Example of use:

> %.  (limo ~[1 2 "hello" 9 17])
      |*
      *
      =+
      (sort (skip ((list @) +<) (curr test 0)) lte)
      [(snag 0 -) (snag 0 (flop -))]
[1 17]
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Ruby, 27 bytes

->a{a.grep(Integer).minmax}

Try it online!

Slightly different from the previous Ruby answer! The user seems to be inactive for a while, so I thought of posting it.

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C++20 (gcc) std::variant array, 139 129 127 126 125 124 bytes

#import<variant>
int f(auto a,int n,int&m,int&M){for(m=~0u/2,M=0;n--;)if(int*p=std::get_if<int>(a++))*p>m?:m=*p,*p<M?:M=*p;}

Try it online!

Explanation

This uses C++20's abbreviated function templates (cppref) which allow me to just put auto as a parameter instead of using the full name or a template<class T> declaration. It is wonderful.

The effective ungolfed signature is this if it wasn't a template:

void f(std::variant<int, char *> *array, int n_elements, int &min, int &max);

Note that the second type can be literally anything. In the test, I did const char * because C++ string literals are const char *.

The input is an array of std::variant<int, char *> (cppref) of n_elements elements, and the output is stored into min and max which are int references.

It then uses std::get_if<int> (cppref) to select only the ints in the array, and calculates the min and max as normal.

It also uses the x?:y extension from GCC which allows me to omit the middle of the ternary to calculate the min/max, as well as cheating a byte because GCC reluctantly allows #import in C++ as a deprecated extension from Objective-C, and trading a warning for a byte by using int as the return type without returning int

An equivalent C++17-compatible version would be this at 158 153 143 141 140 139 138 bytes:

#import<variant>
template<class T>int f(T a,int n,int&m,int&M){for(m=~0u/2,M=0;n--;)if(int*p=std::get_if<int>(a++))*p>m?:m=*p,*p<M?:M=*p;}

Ungolfed version:

#include <variant>

void f(std::variant<int, const char *> *array, int n_elements, int &min, int &max)
{
    // Set min to INT_MAX and max to 0
    // C++20 guarantees 2's complement, so this is guaranteed to work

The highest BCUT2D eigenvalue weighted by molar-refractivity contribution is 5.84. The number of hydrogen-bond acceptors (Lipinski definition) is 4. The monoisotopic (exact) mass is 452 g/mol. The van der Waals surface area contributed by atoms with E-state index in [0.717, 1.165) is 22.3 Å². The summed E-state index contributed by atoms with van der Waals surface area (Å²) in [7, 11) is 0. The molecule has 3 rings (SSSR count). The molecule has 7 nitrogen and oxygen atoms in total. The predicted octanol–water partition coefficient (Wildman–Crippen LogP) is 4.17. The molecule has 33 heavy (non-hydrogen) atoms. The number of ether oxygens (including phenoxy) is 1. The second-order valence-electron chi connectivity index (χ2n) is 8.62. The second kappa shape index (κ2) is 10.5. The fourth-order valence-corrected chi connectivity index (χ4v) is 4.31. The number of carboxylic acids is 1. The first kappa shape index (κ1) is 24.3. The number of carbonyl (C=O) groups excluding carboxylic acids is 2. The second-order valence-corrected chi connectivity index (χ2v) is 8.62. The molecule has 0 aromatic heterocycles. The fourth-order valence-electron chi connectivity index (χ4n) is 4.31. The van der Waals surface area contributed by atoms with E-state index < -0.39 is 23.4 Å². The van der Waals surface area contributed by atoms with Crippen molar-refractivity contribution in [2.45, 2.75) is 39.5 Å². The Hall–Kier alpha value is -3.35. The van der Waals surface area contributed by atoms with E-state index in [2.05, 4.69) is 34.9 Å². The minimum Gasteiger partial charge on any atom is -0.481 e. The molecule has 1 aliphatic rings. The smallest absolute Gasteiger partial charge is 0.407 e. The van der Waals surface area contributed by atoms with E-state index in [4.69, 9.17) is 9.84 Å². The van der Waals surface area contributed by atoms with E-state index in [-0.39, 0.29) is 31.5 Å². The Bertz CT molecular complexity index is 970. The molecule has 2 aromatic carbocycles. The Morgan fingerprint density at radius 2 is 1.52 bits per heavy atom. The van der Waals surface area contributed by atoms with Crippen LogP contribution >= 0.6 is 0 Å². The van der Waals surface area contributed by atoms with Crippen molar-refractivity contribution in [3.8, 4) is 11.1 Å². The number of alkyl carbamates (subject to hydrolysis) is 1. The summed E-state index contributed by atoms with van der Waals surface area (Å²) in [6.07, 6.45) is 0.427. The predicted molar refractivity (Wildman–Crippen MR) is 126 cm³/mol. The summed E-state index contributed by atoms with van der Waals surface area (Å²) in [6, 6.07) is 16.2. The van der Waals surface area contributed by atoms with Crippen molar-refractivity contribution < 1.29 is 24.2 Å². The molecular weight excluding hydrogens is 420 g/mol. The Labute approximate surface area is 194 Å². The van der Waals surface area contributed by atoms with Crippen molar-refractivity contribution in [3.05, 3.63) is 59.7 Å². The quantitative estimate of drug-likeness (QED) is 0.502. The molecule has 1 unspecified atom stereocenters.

min = ~0u/2;
    max = 0;
    // Loop through each element
    while (n_elements--) {
        // std::get_if returns a pointer to the element if it is an int, or nullptr.
        if (int *p = std::get_if<int>(array++)) {
             // if (*p > min) {} else { min = *p; }
             *p > min ?: min = *p;
             // if (*p < max) {} else { max = *p; }
             *p < max ?: max = *p;
        }
    }
}
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Vyxal, 6 bytes

0+∩₍gG  # main program
0+      # add 0 to each element of input if number, else append 0
  ∩     # take the set intersection
   ₍    # apply the following two operations on top of stack and wrap
    gG  # min and max
        # implicit output

It may be possible to take this down a byte if there is a command that only affects strings but not numbers. I couldn't find one after some basic searching, but its possible a single command exists that does that.

Try it Online!

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1
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K (ngn/k), 19 bytes

(&/;|/)@\:(`i=@:')#

Try it online!

  • (`i=@:')# filter input to only integers
  • (&/;|/)@\: apply min (&/) and max (|/), returning a list
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Factor, 27 bytes

[ [ real? ] filter minmax ]

Try it online!

Integers are objects, reals, and integers in Factor, so we can save a few bytes by using the shortest class predicate word to filter out the strings.

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Zsh (builtins only), 35 bytes

A=(${(n)@//[A-z]});<<<$A[1]\ $A[-1]

Try it online!

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1
  • \$\begingroup\$ NB, Zsh takes all inputs as strings and can't distinguish between "1" and 1 \$\endgroup\$
    – roblogic
    Commented Mar 3, 2023 at 21:35
1
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Japt, 11 bytes

'm¬iÔm!rUfâ

Try it

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1